A phosphoryl group is the chemical ion or radical: P+O32−, containing phosphorus and oxygen. (The correct chemical name for this −PO32− group is phosphonato, and phosphono for −PO3H2; as phosphoryl in chemical nomenclature means a trivalent > P(O)− group.) It may exist in different protonation states.
The term is usually used to refer to compounds in which the phosphoryl group is attached to other atoms, e.g. phosphoryl chloride, or in the description of catalytic mechanisms (see: phosphorylation). In biochemical reactions involving phosphates (e.g. Adenosine triphosphate), a phosphoryl group is usually transferred between the substrates (phosphoryl transfer reactions). A phosphoryl group should not be confused with a phosphate group. The phosphoryl group plays the central role in phosphorylation.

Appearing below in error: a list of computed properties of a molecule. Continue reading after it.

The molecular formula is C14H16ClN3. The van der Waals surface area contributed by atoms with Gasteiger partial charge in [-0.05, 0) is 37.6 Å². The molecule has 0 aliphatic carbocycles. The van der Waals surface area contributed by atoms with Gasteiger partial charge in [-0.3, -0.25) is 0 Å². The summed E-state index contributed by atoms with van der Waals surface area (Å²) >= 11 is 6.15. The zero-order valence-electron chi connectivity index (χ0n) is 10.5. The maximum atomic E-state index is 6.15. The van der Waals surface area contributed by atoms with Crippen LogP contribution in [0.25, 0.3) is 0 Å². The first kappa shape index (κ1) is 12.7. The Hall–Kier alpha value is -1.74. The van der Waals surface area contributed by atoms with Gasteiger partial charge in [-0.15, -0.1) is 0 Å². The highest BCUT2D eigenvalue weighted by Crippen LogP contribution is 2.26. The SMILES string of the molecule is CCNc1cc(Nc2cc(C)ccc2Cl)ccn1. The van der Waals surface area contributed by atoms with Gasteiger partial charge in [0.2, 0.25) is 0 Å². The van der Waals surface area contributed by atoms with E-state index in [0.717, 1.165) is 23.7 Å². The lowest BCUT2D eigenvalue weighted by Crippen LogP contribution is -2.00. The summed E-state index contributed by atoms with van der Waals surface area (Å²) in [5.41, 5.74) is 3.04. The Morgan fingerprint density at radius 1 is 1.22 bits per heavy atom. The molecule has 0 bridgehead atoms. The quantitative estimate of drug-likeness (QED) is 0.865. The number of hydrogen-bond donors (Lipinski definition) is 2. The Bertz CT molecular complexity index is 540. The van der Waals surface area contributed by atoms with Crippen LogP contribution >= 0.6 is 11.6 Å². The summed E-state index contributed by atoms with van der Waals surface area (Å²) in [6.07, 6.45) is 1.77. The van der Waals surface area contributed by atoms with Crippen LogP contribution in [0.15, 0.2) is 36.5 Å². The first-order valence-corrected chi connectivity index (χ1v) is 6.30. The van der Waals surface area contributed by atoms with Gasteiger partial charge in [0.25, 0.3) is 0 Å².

In carcinogenesis, oxidative phosphorylation is important for cancer cells, even if they also thrive in an anaerobic glycolytic environment.
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